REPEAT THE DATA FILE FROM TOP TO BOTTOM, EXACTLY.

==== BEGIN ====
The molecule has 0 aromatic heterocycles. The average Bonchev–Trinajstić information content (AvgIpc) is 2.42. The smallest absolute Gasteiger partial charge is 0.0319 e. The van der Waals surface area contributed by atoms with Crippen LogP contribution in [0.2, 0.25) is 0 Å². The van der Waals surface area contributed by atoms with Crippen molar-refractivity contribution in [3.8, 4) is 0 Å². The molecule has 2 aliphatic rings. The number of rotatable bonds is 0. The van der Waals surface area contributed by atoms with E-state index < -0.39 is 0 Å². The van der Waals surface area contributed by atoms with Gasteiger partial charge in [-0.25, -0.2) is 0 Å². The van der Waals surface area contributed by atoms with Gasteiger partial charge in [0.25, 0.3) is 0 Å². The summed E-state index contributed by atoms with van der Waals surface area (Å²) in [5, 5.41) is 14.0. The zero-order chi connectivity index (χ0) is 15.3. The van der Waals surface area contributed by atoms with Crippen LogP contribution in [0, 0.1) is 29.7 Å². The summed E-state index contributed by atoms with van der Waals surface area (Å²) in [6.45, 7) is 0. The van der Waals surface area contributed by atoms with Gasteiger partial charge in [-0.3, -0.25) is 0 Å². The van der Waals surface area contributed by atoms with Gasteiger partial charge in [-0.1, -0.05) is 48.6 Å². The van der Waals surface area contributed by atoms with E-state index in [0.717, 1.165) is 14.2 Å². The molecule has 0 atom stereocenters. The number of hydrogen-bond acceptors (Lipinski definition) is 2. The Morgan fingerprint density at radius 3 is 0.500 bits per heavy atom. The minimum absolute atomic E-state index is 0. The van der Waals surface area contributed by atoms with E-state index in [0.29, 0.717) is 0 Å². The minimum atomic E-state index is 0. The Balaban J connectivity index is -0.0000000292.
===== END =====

The molecule has 0 aromatic heterocycles. The average Bonchev–Trinajstić information content (AvgIpc) is 2.42. The smallest absolute Gasteiger partial charge is 0.0319 e. The van der Waals surface area contributed by atoms with Crippen LogP contribution in [0.2, 0.25) is 0 Å². The van der Waals surface area contributed by atoms with Crippen molar-refractivity contribution in [3.8, 4) is 0 Å². The molecule has 2 aliphatic rings. The number of rotatable bonds is 0. The van der Waals surface area contributed by atoms with E-state index < -0.39 is 0 Å². The van der Waals surface area contributed by atoms with Gasteiger partial charge in [-0.25, -0.2) is 0 Å². The van der Waals surface area contributed by atoms with Gasteiger partial charge in [0.25, 0.3) is 0 Å². The summed E-state index contributed by atoms with van der Waals surface area (Å²) in [5, 5.41) is 14.0. The zero-order chi connectivity index (χ0) is 15.3. The van der Waals surface area contributed by atoms with Crippen LogP contribution in [0, 0.1) is 29.7 Å². The summed E-state index contributed by atoms with van der Waals surface area (Å²) in [6.45, 7) is 0. The van der Waals surface area contributed by atoms with Gasteiger partial charge in [-0.3, -0.25) is 0 Å². The van der Waals surface area contributed by atoms with Gasteiger partial charge in [-0.1, -0.05) is 48.6 Å². The van der Waals surface area contributed by atoms with E-state index in [0.717, 1.165) is 14.2 Å². The molecule has 0 atom stereocenters. The number of hydrogen-bond acceptors (Lipinski definition) is 2. The Morgan fingerprint density at radius 3 is 0.500 bits per heavy atom. The minimum absolute atomic E-state index is 0. The van der Waals surface area contributed by atoms with E-state index in [0.29, 0.717) is 0 Å². The minimum atomic E-state index is 0. The Balaban J connectivity index is -0.0000000292.